Reluctantly dragging ourselves from the Sounds we made our way to Nelson in search of a seafood lunch before arriving to Motueka and the Abel Tasman park. Totally unexpectedly, as we tend to forget to read the guide beforehand, we stopped on instinct at an extraordinary spot, the Pelorus Bridge. A pocket of deep green forest locked between pastureland, it’s clear water and forest- almost the only bit to be left stand after all the deforestation that has gone on since 1910- was used various times in the Hobbit. Were it not for the sand flies that quite literally ate us alive it would be the idyll of all time…
The weather then got all Scottish on us once again, and out came the waterproof coats and boots and slightly long faces. Using the ever faithful TripAdvisor we finally ate some of the green mussels the area is famous for, fresh from the Sounds, and incredible line caught snapper at the charming Cod & Lobster Brasserie.
As there was little rush to get motoring to the beach with yet another storm approaching, we chanced upon the Nelson Provincial Museum, a wonderful little place where we spent two genuinely entertaining, and moving, hours. First, a visit to their temporary exhibition on New Zealand bugs, seeing live giant poisonous centipedes, tree wētā, stick insects, locusts, crickets, cockroaches and Avondale spiders, which the girls adored. Then the permanent exhibition tells the story of the European settlement of Nelson from the 1840/ or so. Time for a brief bit of NZ history, as learned from omniscient Wikipedia and the Lonely planet 😝 before getting back to Nelson and its place within it.
The Maoris are thought to have arrived in New Zealand, probably from Polynesia, about 700 years ago. In the heat of global colonisation years later, the first European to sight the country was Dutch navigator Abel Tasman in December 1642, but never landed after a a few skirmishes with the understandably aggressive Maori. Captain Cook was then the first European to reach New Zealand in 1769 for the first time, circumnavigating and mapping both islands. Inevitably, this led to regular visits to the country by missionaries, whalers, traders, adventurers and colonisers- as well as disease, muskets, possums, and all manner of other problems the islanders had no desire of whatsoever. In 1840 the Treaty of Waitangi was signed between the British Crown and various Māori chiefs, bringing New Zealand into the British Empire and giving Māori the same rights as British subjects. British settlement continued throughout the rest of the century and into the early part of the next- and in Brit colonial fashion, war and the imposition of a European economic and legal system led to most of New Zealand’s land passing from Māori to European ownership, and most Māori subsequently became impoverished.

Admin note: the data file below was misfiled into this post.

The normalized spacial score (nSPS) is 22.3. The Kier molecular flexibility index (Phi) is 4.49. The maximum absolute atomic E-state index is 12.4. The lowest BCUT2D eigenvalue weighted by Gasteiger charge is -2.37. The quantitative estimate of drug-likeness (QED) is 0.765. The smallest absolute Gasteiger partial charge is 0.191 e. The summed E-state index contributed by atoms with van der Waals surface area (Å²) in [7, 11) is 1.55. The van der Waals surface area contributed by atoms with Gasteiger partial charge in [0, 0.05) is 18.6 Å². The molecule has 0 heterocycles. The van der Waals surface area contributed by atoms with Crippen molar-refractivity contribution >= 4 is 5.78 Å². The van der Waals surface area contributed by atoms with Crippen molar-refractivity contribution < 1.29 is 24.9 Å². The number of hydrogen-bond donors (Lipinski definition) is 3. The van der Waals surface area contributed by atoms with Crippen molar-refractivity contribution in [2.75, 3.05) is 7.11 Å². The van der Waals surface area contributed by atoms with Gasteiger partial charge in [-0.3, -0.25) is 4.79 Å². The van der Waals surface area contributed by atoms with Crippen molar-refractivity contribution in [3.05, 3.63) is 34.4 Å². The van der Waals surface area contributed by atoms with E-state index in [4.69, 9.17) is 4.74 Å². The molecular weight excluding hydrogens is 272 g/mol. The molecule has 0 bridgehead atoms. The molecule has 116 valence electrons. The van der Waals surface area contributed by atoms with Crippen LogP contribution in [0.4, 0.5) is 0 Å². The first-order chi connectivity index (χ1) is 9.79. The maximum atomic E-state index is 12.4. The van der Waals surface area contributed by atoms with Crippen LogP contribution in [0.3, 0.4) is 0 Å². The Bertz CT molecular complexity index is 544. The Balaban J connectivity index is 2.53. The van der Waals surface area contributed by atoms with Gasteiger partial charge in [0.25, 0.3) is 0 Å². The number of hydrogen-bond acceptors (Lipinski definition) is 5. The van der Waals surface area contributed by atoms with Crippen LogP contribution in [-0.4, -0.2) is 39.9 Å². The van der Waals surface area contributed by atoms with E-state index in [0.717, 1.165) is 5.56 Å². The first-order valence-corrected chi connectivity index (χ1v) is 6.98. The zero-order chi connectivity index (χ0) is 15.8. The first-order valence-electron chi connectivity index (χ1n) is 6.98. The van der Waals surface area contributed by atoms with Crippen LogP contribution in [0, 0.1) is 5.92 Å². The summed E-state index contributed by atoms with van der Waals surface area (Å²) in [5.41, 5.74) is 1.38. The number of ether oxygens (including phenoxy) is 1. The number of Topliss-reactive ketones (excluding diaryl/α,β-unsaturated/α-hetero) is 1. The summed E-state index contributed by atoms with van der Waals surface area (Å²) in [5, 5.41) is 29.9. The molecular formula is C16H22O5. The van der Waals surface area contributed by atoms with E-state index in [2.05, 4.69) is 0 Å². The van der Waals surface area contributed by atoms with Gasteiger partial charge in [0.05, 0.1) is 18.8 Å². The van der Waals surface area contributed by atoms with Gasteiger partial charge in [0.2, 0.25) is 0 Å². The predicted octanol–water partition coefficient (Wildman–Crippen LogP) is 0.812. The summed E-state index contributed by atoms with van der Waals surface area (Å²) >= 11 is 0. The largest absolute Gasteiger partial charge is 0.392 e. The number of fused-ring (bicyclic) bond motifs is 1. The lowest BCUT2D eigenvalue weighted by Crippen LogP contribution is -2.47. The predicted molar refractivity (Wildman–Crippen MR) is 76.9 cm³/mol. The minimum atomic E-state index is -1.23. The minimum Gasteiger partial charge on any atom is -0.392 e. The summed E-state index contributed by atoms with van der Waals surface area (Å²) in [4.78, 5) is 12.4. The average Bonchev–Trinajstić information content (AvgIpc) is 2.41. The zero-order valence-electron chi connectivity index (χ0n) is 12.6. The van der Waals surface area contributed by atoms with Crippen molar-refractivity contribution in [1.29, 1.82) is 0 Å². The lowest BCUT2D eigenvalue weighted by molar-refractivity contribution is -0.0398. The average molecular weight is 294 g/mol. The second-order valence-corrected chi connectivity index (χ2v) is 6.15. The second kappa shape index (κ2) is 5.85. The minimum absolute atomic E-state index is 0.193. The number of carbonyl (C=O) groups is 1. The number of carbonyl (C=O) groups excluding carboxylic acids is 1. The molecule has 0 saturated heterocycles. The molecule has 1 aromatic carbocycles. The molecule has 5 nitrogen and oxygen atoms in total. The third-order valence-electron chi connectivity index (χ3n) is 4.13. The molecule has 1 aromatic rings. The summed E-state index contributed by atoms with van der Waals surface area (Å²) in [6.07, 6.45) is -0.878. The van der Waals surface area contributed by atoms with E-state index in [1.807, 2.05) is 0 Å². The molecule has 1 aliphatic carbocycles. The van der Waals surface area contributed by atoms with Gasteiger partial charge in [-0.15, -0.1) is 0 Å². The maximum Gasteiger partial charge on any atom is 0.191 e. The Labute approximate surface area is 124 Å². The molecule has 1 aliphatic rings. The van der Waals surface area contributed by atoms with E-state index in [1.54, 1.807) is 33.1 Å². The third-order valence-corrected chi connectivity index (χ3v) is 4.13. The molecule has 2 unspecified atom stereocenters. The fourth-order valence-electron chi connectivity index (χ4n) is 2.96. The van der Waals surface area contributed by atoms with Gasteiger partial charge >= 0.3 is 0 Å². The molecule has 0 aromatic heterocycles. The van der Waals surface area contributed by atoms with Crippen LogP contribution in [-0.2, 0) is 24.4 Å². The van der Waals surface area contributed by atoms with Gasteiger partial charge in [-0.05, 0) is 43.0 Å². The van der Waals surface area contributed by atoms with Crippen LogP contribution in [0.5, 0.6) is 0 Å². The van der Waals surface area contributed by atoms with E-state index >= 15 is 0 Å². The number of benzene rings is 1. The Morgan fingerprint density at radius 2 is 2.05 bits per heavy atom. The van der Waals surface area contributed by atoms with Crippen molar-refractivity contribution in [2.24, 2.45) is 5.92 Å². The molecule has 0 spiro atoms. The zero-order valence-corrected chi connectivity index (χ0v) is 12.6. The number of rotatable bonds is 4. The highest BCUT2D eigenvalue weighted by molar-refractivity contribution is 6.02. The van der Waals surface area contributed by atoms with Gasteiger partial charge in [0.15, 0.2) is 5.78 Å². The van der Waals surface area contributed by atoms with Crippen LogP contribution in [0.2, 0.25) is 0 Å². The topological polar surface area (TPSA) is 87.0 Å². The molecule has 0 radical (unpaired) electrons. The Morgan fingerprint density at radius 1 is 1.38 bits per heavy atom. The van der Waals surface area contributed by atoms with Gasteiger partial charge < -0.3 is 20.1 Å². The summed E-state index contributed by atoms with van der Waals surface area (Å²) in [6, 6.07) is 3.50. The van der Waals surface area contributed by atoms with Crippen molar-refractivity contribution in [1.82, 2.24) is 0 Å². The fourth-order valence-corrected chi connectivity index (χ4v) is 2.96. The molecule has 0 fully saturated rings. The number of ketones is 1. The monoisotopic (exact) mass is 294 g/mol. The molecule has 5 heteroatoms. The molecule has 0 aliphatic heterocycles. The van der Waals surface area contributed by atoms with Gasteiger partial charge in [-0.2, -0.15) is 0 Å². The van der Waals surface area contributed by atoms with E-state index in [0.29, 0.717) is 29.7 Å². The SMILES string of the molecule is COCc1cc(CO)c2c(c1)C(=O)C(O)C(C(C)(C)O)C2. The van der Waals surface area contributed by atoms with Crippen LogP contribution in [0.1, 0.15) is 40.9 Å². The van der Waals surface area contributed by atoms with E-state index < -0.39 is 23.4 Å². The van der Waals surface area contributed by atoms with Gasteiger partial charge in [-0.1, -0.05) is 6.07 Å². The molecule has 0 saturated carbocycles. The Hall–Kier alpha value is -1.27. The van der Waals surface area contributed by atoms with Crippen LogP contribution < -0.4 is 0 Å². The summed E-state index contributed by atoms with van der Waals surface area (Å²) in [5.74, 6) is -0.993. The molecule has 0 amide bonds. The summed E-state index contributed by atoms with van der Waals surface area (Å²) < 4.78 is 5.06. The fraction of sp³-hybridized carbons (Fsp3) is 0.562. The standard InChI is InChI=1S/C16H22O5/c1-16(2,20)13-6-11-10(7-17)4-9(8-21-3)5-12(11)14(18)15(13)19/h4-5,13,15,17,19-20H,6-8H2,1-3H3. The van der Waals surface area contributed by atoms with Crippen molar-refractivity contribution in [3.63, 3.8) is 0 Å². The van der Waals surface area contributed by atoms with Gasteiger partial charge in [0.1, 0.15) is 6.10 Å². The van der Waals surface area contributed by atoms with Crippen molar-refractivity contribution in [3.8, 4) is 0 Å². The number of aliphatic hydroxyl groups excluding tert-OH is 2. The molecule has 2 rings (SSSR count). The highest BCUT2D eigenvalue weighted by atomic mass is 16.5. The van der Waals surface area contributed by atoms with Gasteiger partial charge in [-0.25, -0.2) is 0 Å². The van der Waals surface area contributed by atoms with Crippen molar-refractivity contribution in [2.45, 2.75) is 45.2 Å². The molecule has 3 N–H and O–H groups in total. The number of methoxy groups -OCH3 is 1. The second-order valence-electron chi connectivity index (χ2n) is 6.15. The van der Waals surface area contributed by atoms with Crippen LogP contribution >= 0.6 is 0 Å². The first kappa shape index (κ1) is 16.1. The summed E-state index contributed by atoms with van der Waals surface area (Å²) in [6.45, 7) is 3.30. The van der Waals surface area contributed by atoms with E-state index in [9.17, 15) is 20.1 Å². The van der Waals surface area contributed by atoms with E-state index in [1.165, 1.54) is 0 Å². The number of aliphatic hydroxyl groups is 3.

Back to Nelson! The grand idea of the London based New Zealand company was to buy cheap Maori land- over 200,000 acres- and sell as profitable lots to intending settlers. The Company earmarked future profits to finance the free passage of artisans and labourers and their families, and for the construction of public works. However, by September 1841 only about one third of the lots had sold. Despite this the Colony pushed ahead. A lack of arable land was also a problem, so After a brief initial period of prosperity, the lack of land and of capital caught up with the settlement and it entered a prolonged period of relative depression. The labourers had to accept a cut in their wages, organised immigration ceased and by the end of 1843, artisans and labourers began leaving Nelson; by 1846, almost a quarter of the immigrants had left.
What the museum did so well was to recount the ‘real’ stories: the story for example, of a British widow with 9 children who, having heard about the good school founded at Nelson, felt she had nothing to lose and set off with her children for a new life. After 108 days at sea, close to Abel Tasman, a terrible storm whipped up at Farewell Spit, a beautiful but treacherous 30km sand split reaching far out to sea and the family was divided. Incredibly, her two sons that hadn’t made it onto the life rafts somehow managed to reach land many kilometres away in the Marlborough Sounds and were rescued by the Maori and reunited with their mother two months later. There were so many stories like that- of incredible bravery, adventure, desperation and determination – well worth a quick visit.